As with anything that’s post-Freud or enjoys vague falsifiability, when you base a phenomenon on the psyche you can essentially come up with any epistemic framework you’d like and claim an act—or words and attitudes—are not a matter of misinterpretation but an act of aggression.
I ignore such salacious, morally complicated stories as the Kim Davis fiasco, but the bleating on Facebook has been hard to ignore. I have little true opinion about it since it has no direct bearing on my life, but it does serve as a working example of competing loyalties that demand full allegiance.
As a general rule of wisdom, Christians should have no involvement in a secular government, especially as one as powerful and pervasive as the American one*, not even as voters. As always, because God can do what He wants and therefore can bring anything He wants under your dominion, there are exceptions based on what God has for you.
Don’t get caught up in the technicalities. To wit, the Federal Reserve is not a government entity but it might as well be, de facto. Everyone has to be involved in some way because of the nature of representative democracy in a federated republic. How willing are you to be employed as an x or a y for the Cosa Nostra or the Yakuza? That’s the moral analogy to keep in mind.
Don’t take my word for it. Don’t let me dictate directly all of this for you, but regard it as a warning for consideration.
* This, I think, holds true for all “branches,” but also its enforcement and defensive arms. And as further general advice related to this: chances are, God doesn’t want you to travel halfway around the world to kill poor brown people and destroy their property.
I read an old post of mine by chance the other day on how we know our religious beliefs are true. While that question is badly worded and doesn’t really ask the right thing, I had a whole series of thoughts that just ended up as one simple one after reading it again.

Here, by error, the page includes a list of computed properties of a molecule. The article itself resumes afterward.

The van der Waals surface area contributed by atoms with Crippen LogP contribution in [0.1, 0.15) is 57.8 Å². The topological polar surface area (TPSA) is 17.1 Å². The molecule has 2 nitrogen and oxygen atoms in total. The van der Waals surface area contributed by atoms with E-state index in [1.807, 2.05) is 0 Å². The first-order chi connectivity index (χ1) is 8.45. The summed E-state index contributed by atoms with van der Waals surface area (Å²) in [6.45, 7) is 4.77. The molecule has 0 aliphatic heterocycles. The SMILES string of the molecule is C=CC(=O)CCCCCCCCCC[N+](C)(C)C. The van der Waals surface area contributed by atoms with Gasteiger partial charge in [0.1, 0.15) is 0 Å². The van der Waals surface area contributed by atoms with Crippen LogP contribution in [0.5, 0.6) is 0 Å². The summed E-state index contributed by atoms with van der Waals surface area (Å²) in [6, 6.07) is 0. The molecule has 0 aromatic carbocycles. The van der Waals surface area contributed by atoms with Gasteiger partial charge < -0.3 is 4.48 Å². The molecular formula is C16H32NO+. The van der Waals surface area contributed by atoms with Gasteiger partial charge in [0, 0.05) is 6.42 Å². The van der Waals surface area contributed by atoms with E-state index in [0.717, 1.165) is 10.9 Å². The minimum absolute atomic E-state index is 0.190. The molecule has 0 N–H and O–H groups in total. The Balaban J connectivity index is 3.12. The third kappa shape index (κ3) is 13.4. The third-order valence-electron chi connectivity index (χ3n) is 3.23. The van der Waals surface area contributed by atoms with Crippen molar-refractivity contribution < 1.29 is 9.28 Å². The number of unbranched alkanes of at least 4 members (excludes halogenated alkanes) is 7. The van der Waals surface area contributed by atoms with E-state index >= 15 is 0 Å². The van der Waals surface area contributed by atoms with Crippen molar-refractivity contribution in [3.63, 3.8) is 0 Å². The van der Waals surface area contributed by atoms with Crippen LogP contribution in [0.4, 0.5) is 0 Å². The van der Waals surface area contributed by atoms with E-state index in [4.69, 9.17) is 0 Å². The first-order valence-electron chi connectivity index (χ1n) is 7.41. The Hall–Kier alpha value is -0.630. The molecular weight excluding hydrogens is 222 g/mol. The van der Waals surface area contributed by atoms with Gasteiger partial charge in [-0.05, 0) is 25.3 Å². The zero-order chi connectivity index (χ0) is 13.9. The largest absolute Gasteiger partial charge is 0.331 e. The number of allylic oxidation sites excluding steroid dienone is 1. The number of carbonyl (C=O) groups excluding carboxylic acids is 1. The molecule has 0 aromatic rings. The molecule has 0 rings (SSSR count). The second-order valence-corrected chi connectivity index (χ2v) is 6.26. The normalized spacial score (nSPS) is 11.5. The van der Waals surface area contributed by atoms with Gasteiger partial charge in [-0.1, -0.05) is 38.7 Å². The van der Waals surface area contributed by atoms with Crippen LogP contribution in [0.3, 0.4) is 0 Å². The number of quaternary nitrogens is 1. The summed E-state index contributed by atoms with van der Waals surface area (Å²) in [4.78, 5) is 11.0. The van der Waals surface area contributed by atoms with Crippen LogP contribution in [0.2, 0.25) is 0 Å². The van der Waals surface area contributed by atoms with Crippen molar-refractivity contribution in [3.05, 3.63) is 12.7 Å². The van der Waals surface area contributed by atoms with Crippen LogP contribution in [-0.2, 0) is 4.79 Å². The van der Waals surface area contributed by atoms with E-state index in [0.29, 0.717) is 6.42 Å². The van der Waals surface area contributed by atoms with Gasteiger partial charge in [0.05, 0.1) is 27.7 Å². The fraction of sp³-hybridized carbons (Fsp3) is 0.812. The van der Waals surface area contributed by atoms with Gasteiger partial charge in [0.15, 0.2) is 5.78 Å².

An extreme fixation on determining truth of religious belief, that the above question embodies, is really a fixation on falsifiability. It has its highest goal whether it can be demonstrated that a person’s internally accepted truth can be shown to others for consideration, like an observable object. Neverminding that this kind of positivism paradoxically has to rest on a series of unfalsifiable axioms, the biggest one of which (to me) being that the only meaningful truths are ones that can be subject to falsification, it’s also idolatry. Idolatry…that Old Testment-y concept that got God really riled up, and got really defined in the New Testament and its commentaries. We tend to associate the word “idolatry” with the Exodus 32 narrative. It comes off as inapplicable to us moderns.
Idolatry, though, is simple: it’s putting something in place of God. Think of it as knocking Him off the throne with an ersatz substitute. The iconic opening scene of Raiders of the Lost Ark is a wonderful visual analogy of this. It isn’t possible, in reality, to even begin to argue with God, much less displace Him ontologically, but acting as though we did is how idolatry is defined. As always, one can ignore reality but only at one’s own peril.
Positivism and its various flavors and incarnations, like scientism, puts man, with his material intellectual tools—even its mere chronological potential (“we’ll know all meaningful things some day”)—on the throne. Falsifiability uber alles is a type of twisted idolatrous solipsism, in that what is categorically true can only as such if it can be determined by and demonstrated towards, in all instances, the individual, royal “you.” Forgetting idolatry for a moment, it’s philosophically absurd…though I’m quite open to criticism that I’m strawmanning or reductio ad absurdum-ing here a little bit.